Parking requirements for mixed-use buildings are proposed as follows:
The Planning Division is currently developing a draft ordinance scheduled for review at a future meeting of the Beverly Hills Planning Commission. An estimated timeline is not stated in the project's staff report.
Over 20 miles south, the City of Long Beach is in the process of rezoning select properties on two major corridors to effectuate new policies adopted as part of the City's General Plan Land Use and Urban Design elements.
The zone changes would impact two commercial boulevards in North Long Beach:
- Atlantic Avenue from Artesia Boulevard in the north to near Del Amo Boulevard in the south; and
- Artesia Boulevard from Atlantic Avenue in the west to Downey Avenue in the east.
The new zoning districts include:
- Residential Mixed-Use 3: residentially-focused and permit a range of residential configurations with limited neighborhood-serving non-residential uses. May be configured in a horizontal or vertical format.
- Residential Mixed-Use 4: residentially-focused and permit higher density residential in areas where multifamily housing is currently the dominant use. These zones permit intensification of existing residential areas to increase housing opportunities and introduce neighborhood-serving uses in proximity to residents.
- Mixed-Use 1: provides for medium-scale, mixed-use development as a transition between residential areas and mixed-use nodes. These zones permit mixed residential and non-residential uses in a wide variety of configurations.
- Mixed-Use 2: provide for neighborhood activity center sin proximity to bus routes and multimodal corridors. These zones permit horizontal and vertical mixed-use appropriately scaled for adjacent neighborhoods.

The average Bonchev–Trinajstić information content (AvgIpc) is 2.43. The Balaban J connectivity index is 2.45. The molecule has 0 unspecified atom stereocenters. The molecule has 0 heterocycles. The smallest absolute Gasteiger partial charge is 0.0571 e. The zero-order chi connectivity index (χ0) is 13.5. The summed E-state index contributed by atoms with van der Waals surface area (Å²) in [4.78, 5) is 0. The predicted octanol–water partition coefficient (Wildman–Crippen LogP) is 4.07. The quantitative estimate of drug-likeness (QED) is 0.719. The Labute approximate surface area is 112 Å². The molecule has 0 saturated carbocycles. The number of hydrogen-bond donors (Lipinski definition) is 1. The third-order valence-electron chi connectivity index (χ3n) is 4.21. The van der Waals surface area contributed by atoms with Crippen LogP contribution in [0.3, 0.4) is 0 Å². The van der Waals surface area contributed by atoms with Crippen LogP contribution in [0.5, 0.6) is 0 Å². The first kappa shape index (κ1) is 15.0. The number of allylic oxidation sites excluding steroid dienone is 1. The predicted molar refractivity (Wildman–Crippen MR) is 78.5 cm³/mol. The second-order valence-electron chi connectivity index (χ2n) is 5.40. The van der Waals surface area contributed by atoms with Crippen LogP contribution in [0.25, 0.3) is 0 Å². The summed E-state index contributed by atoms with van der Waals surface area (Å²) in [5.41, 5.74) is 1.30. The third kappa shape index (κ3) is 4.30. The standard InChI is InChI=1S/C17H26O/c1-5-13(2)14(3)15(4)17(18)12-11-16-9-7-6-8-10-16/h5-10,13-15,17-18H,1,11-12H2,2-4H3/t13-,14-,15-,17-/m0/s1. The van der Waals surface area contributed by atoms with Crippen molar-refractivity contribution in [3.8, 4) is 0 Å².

- Mixed-Use 3: provide for the highest intensity neighborhood activity centers in proximity to bus routes and multimodal corridors. These zones permit horizontal and vertical mixed-use scaled for the highest intensity uses that benefit from transit proximity and pedestrian activity.
- Commercial 3: non-residential zones that support the transition of larger format industrial/light industrial development to neighborhood services. These zones permit non-residential development, scaled to the neighborhood setting, with a range of services and employment intensities.
The proposed zoning districts are intended to promote community-serving uses such as grocery stores and other institutions, while also placing limits on automobile-oriented and hospitality uses.
Citing a desire to attract new jobs and more affordable housing to North Long Beach, the zones also adjust parking requirements to more easily accommodate new businesses with less dedicated parking. The parking standards, which are tailored to be similar to those in cities such as Oakland and San Jose, could also reduce the cost of new housing development - potentially addressing overcrowding and affordability concerns in North Long Beach.
The new zoning is subject to a vote by the Long Beach City Council.